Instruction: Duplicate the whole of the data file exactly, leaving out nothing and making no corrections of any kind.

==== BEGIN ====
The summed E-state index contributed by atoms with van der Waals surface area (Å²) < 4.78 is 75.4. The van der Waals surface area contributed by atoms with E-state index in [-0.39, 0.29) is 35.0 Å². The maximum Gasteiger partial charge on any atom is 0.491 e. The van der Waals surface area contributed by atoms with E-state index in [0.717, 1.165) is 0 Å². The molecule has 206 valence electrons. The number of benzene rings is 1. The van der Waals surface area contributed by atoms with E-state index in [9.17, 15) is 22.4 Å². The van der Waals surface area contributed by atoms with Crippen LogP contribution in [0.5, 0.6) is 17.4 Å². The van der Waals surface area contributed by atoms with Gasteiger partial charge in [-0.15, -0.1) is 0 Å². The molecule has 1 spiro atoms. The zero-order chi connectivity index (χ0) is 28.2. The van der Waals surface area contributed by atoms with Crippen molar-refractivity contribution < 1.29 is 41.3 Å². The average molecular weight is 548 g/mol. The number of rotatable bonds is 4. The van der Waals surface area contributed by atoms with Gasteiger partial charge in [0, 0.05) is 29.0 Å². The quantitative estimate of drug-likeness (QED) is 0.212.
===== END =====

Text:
The summed E-state index contributed by atoms with van der Waals surface area (Å²) < 4.78 is 75.4. The van der Waals surface area contributed by atoms with E-state index in [-0.39, 0.29) is 35.0 Å². The maximum Gasteiger partial charge on any atom is 0.491 e. The van der Waals surface area contributed by atoms with E-state index in [0.717, 1.165) is 0 Å². The molecule has 206 valence electrons. The number of benzene rings is 1. The van der Waals surface area contributed by atoms with E-state index in [9.17, 15) is 22.4 Å². The van der Waals surface area contributed by atoms with Crippen LogP contribution in [0.5, 0.6) is 17.4 Å². The van der Waals surface area contributed by atoms with Gasteiger partial charge in [-0.15, -0.1) is 0 Å². The molecule has 1 spiro atoms. The zero-order chi connectivity index (χ0) is 28.2. The van der Waals surface area contributed by atoms with Crippen molar-refractivity contribution < 1.29 is 41.3 Å². The average molecular weight is 548 g/mol. The number of rotatable bonds is 4. The van der Waals surface area contributed by atoms with Gasteiger partial charge in [0, 0.05) is 29.0 Å². The quantitative estimate of drug-likeness (QED) is 0.212.